The Canadian couple critically injured in a motorcycle collision last May has filed a civil lawsuit against the Montecito man who pleaded guilty to DUI charges in the crash.
The law firm was so struck by the Atwoods’ sad and empowering story that it will represent the married couple free of charge, according to attorney Gregory Rueb.
The suit was filed against Martin “Leo” Maguire, 52, who was sentenced last week to nine years in state prison — the maximum allowed — for the May 29, 2013, DUI collision.
The Atwoods were traveling on Old Coast Highway near the Montecito Country Club at about 5:20 p.m. that day when Maguire’s Toyota 4Runner SUV crossed over the center line and struck the couple head-on.
Jim Atwood, 64, and, Ellen, 59, both lost their left legs in the trauma that followed, and now wear prosthetic legs or use wheelchairs. They are still undergoing exhaustive rehabilitation near their home.
Maguire pleaded guilty last October to charges of driving under the influence of drugs and alcohol and special allegations of causing great bodily injury.
He will serve at least seven years in prison before he’s eligible for parole, and he must pay a to-be-determined amount of restitution.
“We don’t anticipate much coming from it,” Rueb said. “It’s more of making a point and holding him responsible civilly. There’s really no amount of compensation that will ever make up for what they’ve been through.”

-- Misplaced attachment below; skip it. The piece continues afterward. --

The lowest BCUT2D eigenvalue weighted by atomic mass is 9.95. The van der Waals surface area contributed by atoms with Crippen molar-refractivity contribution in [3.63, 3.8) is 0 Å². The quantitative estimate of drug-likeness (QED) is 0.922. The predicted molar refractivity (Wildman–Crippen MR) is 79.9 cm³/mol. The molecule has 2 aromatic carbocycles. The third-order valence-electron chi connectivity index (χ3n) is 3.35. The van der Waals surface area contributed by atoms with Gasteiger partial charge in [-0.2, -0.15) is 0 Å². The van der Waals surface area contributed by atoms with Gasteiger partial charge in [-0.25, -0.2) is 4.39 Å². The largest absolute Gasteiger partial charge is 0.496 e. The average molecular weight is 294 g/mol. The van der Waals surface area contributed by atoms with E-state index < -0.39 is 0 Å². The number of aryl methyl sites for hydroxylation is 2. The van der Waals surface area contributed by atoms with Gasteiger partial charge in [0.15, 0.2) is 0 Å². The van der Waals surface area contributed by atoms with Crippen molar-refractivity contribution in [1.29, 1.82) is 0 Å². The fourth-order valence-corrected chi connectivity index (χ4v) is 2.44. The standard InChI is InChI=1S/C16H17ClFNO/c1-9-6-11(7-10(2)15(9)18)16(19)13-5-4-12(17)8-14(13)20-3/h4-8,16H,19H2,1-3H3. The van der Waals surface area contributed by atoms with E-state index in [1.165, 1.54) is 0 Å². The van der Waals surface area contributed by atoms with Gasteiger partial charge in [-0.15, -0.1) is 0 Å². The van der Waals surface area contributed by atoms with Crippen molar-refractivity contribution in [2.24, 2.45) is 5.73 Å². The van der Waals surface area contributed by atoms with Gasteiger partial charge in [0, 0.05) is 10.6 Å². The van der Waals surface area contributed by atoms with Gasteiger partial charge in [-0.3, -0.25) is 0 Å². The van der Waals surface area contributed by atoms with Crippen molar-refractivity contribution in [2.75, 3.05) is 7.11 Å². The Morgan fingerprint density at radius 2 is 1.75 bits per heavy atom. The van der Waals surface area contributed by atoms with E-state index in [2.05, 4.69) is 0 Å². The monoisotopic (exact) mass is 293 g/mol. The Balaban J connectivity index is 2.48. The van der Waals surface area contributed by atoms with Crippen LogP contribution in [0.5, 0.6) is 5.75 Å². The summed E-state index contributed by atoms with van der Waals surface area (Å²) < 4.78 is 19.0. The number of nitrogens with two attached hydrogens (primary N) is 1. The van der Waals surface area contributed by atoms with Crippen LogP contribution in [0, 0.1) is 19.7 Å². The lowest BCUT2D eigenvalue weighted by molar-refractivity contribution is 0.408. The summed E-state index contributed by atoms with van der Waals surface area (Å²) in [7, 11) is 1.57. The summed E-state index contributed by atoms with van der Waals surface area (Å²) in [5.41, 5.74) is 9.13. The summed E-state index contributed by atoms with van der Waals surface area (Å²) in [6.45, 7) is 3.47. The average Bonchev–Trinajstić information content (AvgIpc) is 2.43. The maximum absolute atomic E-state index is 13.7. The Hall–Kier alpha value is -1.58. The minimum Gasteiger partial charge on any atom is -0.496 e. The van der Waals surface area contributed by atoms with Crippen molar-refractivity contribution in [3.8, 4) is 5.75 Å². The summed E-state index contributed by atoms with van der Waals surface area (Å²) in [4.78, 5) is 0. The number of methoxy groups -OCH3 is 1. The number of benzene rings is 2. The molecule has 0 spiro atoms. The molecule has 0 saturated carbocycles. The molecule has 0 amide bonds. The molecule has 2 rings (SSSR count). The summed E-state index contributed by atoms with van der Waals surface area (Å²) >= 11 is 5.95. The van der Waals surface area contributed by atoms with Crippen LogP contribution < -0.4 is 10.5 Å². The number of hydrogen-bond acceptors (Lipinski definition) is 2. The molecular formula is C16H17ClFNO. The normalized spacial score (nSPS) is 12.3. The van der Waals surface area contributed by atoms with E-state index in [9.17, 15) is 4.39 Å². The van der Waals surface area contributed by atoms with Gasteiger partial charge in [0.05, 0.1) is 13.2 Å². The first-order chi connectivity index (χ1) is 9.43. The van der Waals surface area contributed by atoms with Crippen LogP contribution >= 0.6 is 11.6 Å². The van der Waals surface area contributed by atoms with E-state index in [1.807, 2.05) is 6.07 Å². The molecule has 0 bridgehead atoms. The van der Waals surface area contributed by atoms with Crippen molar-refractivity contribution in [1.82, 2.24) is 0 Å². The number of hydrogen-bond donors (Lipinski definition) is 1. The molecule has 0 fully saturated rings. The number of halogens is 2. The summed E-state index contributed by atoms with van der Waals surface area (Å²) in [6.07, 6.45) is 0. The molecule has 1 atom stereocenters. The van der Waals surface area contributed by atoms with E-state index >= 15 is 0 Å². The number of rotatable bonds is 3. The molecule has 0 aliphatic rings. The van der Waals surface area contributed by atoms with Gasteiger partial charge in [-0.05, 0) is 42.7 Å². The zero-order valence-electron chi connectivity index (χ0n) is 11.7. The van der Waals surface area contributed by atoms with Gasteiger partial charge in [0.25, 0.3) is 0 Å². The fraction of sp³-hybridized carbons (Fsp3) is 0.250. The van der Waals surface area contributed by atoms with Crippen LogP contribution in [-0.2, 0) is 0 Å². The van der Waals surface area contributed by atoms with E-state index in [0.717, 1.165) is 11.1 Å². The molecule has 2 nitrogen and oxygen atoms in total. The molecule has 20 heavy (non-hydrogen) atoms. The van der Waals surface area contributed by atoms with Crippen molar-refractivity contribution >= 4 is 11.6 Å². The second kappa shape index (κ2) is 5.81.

The suit doesn’t include the amount of compensation the Atwoods are seeking, but Rueb guessed it could be millions for each victim.
Rueb said Maguire doesn’t have many assets, and his health insurance wouldn’t even make a dent in helping pay the more than $1 million in medical bills.
Rueb is also helping the Atwoods navigate through their own insurance policy to see what assistance Canadian health care can provide.
“They fortunately are well insured on their side of this,” he said. “Every step they take is a challenge, and every step they take carries a risk of harm to them.”
Rueb said a judge could stipulate an outcome, or the firm could take the case to court.
“The reality is that (Maguire) needs to know there’s a civil consequence to his behavior,” he said. “Whether we collect on that is a whole other story.”